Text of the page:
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Across the Editor’s Desk: FFA stays on the grow

LOREN KRUSE 12/06/2011 @ 9:48am Editor-in-Chief Successful Farming

Desiree Fuhrmann-Lavallee loved cheerleading and running as a freshman at Caribou High School in Maine. A self-described “city girl,” Desiree became curious about agriculture when one of her cheerleader friends talked often and enthusiastically about the exciting and fun things going on in the school's FFA chapter. This prompted a visit with the FFA adviser, and she decided to join FFA.

Now three years later, Desiree not only is accomplished in her FFA Supervised Agricultural Experience programs, but also is the Maine FFA state president! I got to meet Desiree and her FFA adviser, Tom Hale, at National FFA Convention in Indianapolis in October. They had a short time to visit before Desiree and her Caribou teammates represented Maine in the National FFA Agricultural Mechanics Career Development Event. Winners earn scholarships sponsored by Firestone Farm Tires.

“FFA is one of my top priorities,” says Desiree, who hopes to run for national FFA office before her career concludes. “I have learned many new things, and FFA has made such a positive difference in my life.”

Desire is part of a national trend of nonfarm youths joining FFA. Chapters are now in 18 of America's 20 largest cities. National FFA membership grew by 17,000 this past year to a record 540,379 students. Convention attendance was 55,000.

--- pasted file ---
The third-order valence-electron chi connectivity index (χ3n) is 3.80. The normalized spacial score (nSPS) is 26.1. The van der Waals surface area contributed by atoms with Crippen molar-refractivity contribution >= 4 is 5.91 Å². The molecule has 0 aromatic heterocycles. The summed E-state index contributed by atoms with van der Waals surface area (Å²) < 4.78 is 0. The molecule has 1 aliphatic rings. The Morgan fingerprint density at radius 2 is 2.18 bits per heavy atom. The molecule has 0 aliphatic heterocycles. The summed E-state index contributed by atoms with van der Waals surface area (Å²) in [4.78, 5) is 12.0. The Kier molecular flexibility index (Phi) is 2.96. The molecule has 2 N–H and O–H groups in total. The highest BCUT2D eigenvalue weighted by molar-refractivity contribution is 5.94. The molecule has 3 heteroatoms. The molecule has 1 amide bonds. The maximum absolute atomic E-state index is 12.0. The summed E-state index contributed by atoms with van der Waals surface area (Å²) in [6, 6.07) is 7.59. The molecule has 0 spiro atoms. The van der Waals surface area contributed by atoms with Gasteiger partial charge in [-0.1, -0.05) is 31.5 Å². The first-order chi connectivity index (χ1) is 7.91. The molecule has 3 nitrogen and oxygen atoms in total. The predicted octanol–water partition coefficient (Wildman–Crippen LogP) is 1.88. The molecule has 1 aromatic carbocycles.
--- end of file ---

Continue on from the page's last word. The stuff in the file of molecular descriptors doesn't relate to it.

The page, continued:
Youths postpone college for $60,000 jobs!

Another of my visits in Indianapolis was with Rick Vannett, an FFA adviser at Rugby, North Dakota, where chapter members are consistently high achievers in FFA awards. He reports that FFA membership has held steady over his 14 years at Rugby, although total high school numbers have fallen. About a third of his graduates over the past several years are either now working in agriculture or studying ag in college.

Vannett adds, however, that some FFA members are joining many other new high school graduates in the area and are postponing college to take jobs in the booming western North Dakota oil industry. “When these young people can start out at $60,000 to $100,000 a year right now, it's easy to understand why they are making this decision,” he says.

“It seems strange when you watch the national news and hear about all the unemployment, and then you look at what's happening in North Dakota,” he adds.

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